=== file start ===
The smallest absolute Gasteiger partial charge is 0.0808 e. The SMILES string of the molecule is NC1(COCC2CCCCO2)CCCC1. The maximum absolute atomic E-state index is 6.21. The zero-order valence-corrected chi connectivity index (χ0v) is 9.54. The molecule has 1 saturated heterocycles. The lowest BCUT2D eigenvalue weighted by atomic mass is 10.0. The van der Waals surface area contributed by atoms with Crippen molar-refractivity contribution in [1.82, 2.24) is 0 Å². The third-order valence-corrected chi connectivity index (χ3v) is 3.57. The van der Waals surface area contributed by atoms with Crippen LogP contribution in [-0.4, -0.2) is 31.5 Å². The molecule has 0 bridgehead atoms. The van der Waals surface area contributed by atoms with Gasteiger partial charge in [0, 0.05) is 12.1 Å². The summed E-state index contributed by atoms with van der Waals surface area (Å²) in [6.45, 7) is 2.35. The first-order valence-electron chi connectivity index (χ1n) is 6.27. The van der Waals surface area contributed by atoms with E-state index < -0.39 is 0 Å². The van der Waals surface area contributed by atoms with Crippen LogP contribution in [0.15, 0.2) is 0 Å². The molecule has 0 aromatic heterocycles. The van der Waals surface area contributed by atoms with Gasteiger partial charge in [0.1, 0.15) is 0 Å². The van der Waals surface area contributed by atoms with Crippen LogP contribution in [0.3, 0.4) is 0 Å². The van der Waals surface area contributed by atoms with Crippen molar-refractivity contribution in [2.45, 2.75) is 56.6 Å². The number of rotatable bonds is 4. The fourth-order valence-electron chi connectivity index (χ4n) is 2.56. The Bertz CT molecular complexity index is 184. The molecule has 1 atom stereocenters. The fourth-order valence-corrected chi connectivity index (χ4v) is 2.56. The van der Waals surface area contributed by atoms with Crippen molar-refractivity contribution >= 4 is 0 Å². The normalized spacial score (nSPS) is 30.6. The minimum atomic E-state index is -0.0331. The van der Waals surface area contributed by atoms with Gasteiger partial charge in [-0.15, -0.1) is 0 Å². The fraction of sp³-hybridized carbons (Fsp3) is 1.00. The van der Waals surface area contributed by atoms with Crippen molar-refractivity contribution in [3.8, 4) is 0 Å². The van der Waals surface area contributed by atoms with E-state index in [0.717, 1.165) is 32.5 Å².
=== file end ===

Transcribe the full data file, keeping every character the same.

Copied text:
The smallest absolute Gasteiger partial charge is 0.0808 e. The SMILES string of the molecule is NC1(COCC2CCCCO2)CCCC1. The maximum absolute atomic E-state index is 6.21. The zero-order valence-corrected chi connectivity index (χ0v) is 9.54. The molecule has 1 saturated heterocycles. The lowest BCUT2D eigenvalue weighted by atomic mass is 10.0. The van der Waals surface area contributed by atoms with Crippen molar-refractivity contribution in [1.82, 2.24) is 0 Å². The third-order valence-corrected chi connectivity index (χ3v) is 3.57. The van der Waals surface area contributed by atoms with Crippen LogP contribution in [-0.4, -0.2) is 31.5 Å². The molecule has 0 bridgehead atoms. The van der Waals surface area contributed by atoms with Gasteiger partial charge in [0, 0.05) is 12.1 Å². The summed E-state index contributed by atoms with van der Waals surface area (Å²) in [6.45, 7) is 2.35. The first-order valence-electron chi connectivity index (χ1n) is 6.27. The van der Waals surface area contributed by atoms with E-state index < -0.39 is 0 Å². The van der Waals surface area contributed by atoms with Crippen LogP contribution in [0.15, 0.2) is 0 Å². The molecule has 0 aromatic heterocycles. The van der Waals surface area contributed by atoms with Gasteiger partial charge in [0.1, 0.15) is 0 Å². The van der Waals surface area contributed by atoms with Crippen LogP contribution in [0.3, 0.4) is 0 Å². The van der Waals surface area contributed by atoms with Crippen molar-refractivity contribution in [2.45, 2.75) is 56.6 Å². The number of rotatable bonds is 4. The fourth-order valence-electron chi connectivity index (χ4n) is 2.56. The Bertz CT molecular complexity index is 184. The molecule has 1 atom stereocenters. The fourth-order valence-corrected chi connectivity index (χ4v) is 2.56. The van der Waals surface area contributed by atoms with Crippen molar-refractivity contribution >= 4 is 0 Å². The normalized spacial score (nSPS) is 30.6. The minimum atomic E-state index is -0.0331. The van der Waals surface area contributed by atoms with Gasteiger partial charge in [-0.15, -0.1) is 0 Å². The fraction of sp³-hybridized carbons (Fsp3) is 1.00. The van der Waals surface area contributed by atoms with Crippen molar-refractivity contribution in [3.8, 4) is 0 Å². The van der Waals surface area contributed by atoms with E-state index in [0.717, 1.165) is 32.5 Å².